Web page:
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40,000 healthcare workers, including retirees and students, have signed up so far to volunteer to work as part of the state's surge healthcare force during the ongoing COVID-19 pandemic, with more expected to sign up in the coming weeks. Additionally, more than 6,000 mental health professionals have signed up to provide free online mental health services.

Governor Cuomo also announced New York City will pilot closing streets to vehicles and opening them to pedestrians as part of the city's plan to address the lack of adherence to social distancing protocols. As part of the plan, the Governor is also enacting a voluntary playground social density protocol that prohibits close contact sports such as basketball.

The Governor also urged the federal government to implement a "rolling deployment" of equipment and personnel to address the critical needs of hotspot areas with high numbers of positive COVID-19 cases instead of providing limited quantities to the entire country at once. As part of the plan, the Governor has pledged to personally manage the deployment of supplies and equipment and technical assistance to the next hotspots around the country once New York State's number of hospitalizations begins to decrease.

CUomo also announced that the Four Seasons Hotel on 57th street in Manhattan is the first of several hotels that is providing their facility to serve as housing for nurses, doctors, and medical personnel during this crisis. The 350 room hotel will provide medical personnel currently working to respond to the coronavirus outbreak lodging free of charge.

"New York is the canary in the coal mine - we have the most positive cases in the nation and the most critical need for equipment and personnel," Cuomo said. "We are doing everything we can to flatten the curve and slow the infection rate so the influx of hospitalizations doesn't overwhelm our healthcare system. Thousands of New Yorkers have selflessly volunteered to be part of our surge healthcare force and support the hospital surge capacity, but we need more ventilators and more hospital beds now, and we need the help of the federal government to get them. Different regions have different curves at different times, but New York is first, and once we get through this we can use our experience and supplies to help other states to get through this pandemic."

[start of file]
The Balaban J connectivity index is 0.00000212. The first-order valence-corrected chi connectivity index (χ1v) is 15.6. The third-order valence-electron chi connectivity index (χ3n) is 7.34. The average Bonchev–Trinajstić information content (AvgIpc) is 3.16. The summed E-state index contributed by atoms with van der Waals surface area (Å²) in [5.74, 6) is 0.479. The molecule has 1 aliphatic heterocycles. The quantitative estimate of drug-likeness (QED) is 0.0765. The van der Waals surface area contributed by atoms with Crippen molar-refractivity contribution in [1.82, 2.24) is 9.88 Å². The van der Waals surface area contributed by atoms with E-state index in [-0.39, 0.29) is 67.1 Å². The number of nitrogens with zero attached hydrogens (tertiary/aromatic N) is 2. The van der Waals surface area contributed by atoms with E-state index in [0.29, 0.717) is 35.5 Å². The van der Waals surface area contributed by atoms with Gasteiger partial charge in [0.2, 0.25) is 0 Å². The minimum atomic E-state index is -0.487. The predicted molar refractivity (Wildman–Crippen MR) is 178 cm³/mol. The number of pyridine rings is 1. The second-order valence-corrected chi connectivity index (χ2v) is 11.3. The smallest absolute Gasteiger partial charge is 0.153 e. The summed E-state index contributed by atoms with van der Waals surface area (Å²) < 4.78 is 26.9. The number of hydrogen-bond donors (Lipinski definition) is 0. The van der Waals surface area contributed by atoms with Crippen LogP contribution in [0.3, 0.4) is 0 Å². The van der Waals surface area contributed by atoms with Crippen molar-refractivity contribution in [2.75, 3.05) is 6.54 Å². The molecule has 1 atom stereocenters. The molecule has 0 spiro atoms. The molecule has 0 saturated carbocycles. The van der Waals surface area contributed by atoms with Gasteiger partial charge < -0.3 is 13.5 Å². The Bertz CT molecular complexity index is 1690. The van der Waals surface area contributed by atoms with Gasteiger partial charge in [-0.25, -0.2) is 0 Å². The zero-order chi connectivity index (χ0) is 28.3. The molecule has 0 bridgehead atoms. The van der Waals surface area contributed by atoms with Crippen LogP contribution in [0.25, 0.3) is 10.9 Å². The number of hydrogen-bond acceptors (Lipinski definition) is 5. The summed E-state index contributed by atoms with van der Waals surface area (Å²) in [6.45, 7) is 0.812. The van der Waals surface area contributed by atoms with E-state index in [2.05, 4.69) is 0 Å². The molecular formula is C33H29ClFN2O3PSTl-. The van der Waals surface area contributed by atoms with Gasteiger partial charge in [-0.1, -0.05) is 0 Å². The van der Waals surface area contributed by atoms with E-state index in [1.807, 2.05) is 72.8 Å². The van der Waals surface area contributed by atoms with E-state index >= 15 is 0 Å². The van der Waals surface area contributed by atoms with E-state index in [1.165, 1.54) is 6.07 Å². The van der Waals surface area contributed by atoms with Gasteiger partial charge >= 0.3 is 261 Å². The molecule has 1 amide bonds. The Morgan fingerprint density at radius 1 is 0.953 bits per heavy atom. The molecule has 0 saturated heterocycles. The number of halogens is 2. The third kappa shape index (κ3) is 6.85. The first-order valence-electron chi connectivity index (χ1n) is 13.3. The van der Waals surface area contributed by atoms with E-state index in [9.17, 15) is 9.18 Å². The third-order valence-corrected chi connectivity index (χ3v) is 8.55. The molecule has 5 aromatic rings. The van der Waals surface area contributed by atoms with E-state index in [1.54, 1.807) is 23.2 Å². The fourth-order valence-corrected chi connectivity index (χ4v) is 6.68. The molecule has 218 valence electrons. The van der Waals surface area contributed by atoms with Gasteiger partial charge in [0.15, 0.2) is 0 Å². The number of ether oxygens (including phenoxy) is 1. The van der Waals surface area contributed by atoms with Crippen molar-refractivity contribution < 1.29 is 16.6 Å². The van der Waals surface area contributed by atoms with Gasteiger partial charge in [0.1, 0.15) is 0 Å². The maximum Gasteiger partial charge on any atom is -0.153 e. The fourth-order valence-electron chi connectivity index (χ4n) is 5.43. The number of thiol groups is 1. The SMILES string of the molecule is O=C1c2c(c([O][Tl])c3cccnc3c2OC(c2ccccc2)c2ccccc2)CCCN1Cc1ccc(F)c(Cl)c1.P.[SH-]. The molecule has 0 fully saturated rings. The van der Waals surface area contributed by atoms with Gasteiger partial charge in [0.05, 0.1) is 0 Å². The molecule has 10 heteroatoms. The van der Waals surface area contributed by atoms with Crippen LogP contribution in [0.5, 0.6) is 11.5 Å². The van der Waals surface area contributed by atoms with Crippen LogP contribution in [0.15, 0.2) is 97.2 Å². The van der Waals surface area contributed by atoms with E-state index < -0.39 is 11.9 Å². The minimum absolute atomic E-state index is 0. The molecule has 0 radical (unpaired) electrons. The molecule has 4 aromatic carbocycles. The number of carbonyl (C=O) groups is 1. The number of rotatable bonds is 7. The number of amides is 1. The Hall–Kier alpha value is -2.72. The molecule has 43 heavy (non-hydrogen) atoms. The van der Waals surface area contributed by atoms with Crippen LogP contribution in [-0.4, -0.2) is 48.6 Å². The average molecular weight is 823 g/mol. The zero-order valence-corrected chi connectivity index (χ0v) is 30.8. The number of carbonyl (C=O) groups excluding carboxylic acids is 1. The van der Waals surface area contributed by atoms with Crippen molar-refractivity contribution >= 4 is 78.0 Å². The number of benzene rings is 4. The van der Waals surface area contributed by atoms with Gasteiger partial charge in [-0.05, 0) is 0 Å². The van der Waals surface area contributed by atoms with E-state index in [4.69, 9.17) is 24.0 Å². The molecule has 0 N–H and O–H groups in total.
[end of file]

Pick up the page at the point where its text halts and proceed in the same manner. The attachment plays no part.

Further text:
The Public Service Commission approved orders Wednesday postponing rate increases for nearly 2 million customers of New York American Water and National Grid upstate that were scheduled to go into effect on April 1st. This will provide relief to families and businesses affected by COVID-19. NYAW's increase will now go into effect in September and National Grid upstate's will go into effect in July. These are the only major utilities in New York State that were due to increase their rates on April 1. The Department of Public Service is asking other utilities to consider postponing rate increases, depending on continued movement reductions due to the COVID-19 public health emergency.

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